Talking to Our Special Children About Their Special Needs

I got a really interesting topic suggestion on Facebook recently from a fellow special-needs mom (fistbump) about talking to our children about their diagnosis. "When do you tell your child about themselves?"

She'd come across a number of parents of special-needs teens and pre-teens who had never actually sat down with their children and talked to them about what they'd been diagnosed with, and what it all meant for them. It prompted her to sit down with her 4-year-old and attempt to explain (in a positive, age-appropriate way) some of the whys and whats and hows of his own journey of evaluations and therapy and what she's learned about his brain and how it works.


This is a topic that makes me SO INCREDIBLY GRATEFUL for the specific programs we've used to support Noah: They've all managed to make the "special" aspects of the program to be things that are "there" and called them what they're called and didn't disguise them, while treating them like any other aspect of the day. The kids have circle time and snack time, but also floor time and speech group and sensory centers. Noah knows that he goes to occupational therapy and calls it OT. The kids might not really know what "OT" is quite yet, but by giving things the correct label, we're not in for a bait-and-switch revelation one day when Noah suddenly realizes that all those hours spent in was actually ... dun dun duuuun ... occupational therapy.

But I don't rely on this 100 percent, of course. Noah will be attending regular elementary school at the very place where he currently attends preschool, and I imagine at some point, kids will put two and two together and realize that kids who attended the preschool program attended it for a reason. So that's a conversation I plan on having with him first, before kindergarten, most likely. Kind of like a LOT of important conversations we parents need to have -- sex, drugs, smoking, etc. -- make sure you talk to them before their friends do.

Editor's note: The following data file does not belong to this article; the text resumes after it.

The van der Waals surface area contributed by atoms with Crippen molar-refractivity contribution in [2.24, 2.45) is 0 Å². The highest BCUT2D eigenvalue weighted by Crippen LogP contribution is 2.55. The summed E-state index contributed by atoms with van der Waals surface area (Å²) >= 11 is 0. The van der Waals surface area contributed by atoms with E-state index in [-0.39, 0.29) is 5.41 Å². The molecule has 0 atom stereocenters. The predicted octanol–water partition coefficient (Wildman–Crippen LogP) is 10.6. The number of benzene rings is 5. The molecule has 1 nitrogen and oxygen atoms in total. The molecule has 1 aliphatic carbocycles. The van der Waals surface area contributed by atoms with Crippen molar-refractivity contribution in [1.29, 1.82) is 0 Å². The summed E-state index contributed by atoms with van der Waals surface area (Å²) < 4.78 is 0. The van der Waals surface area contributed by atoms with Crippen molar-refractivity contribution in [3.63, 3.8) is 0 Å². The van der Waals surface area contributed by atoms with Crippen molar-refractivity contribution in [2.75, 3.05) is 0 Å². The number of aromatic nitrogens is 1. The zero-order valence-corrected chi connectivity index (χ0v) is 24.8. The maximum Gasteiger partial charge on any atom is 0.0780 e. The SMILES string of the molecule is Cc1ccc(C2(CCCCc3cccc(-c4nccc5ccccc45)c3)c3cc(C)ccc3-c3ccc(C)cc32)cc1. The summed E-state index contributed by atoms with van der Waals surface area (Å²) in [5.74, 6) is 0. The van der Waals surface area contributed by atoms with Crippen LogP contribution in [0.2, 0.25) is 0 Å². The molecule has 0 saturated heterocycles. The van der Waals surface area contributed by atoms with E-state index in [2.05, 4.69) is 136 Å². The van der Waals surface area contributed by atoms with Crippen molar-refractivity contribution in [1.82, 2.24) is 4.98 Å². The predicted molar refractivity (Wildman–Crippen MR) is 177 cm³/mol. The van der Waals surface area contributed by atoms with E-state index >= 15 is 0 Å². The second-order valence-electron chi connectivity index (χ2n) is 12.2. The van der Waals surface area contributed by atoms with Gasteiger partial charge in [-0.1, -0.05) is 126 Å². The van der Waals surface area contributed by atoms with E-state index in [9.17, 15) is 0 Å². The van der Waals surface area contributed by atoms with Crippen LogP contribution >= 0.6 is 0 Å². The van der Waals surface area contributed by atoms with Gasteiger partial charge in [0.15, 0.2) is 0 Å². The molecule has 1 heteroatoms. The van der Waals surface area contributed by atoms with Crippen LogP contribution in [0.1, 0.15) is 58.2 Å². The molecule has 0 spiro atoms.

Obviously, given everything I've written about Noah, you know I have no intention of keeping anything from him, and don't view ANY of the things we've gone through as "shameful" or something to hide. Yeah, he had delays. He also was -- and is, and always will be -- incredibly bright and talented and wholly unique. His brain works a little differently and sometimes it's challenging for us both, but man, let me sit down and tell you about the copious amounts of ass you've kicked, little guy.

When we've taken him to evaluations, I've explained that it's something like school, but that they just want to see what he knows and how smart he is, and then they'll help us make his regular school even better for him. He attends IEP meetings and we've never shuffled him out of the room while discussing therapy tactics with his teachers. He's never shown much interest in what we're talking about and why and I'm sure that will change someday, but for now, it's easy to understand why it's certainly not a big deal for him.

Some of his best little friends hardly talk. Others talk but stutter, or don't know much English, or use sign language (that Noah still knows and uses, way more than other former baby-sign-language devotees). He knows that some of his friends don't like to be touched and some miss school a lot and lots of kids need extra help with scissors. He might not know what the word "autism" means but he sure does know how to be kind and patient with his classmates who have it. He knows some kids use crutches or wheelchairs and some kids use special devices to talk. With the increased focus on Early Intervention in our area, the "mainstream" classrooms are now increasingly full of children who maybe wouldn't have been there at one point, thanks to aides and accommodations and early years of therapy and guidance.

I think this a wonderful thing, and should help make these talks with our children easier, because really, what's the big deal? I hope -- given the number of special-needs moms out there who are talking about this stuff and the diversity of available programs -- that a lot of the stigma around "special education" will continue to fade. We're all special and different and complicated. So let's continue to talk about it, both with each other and our children.

Have you had conversations with your children about themselves, or with their siblings? When and at what age? How did it go? Have you ever gotten caught off-guard by a question you realize should have been answered already?

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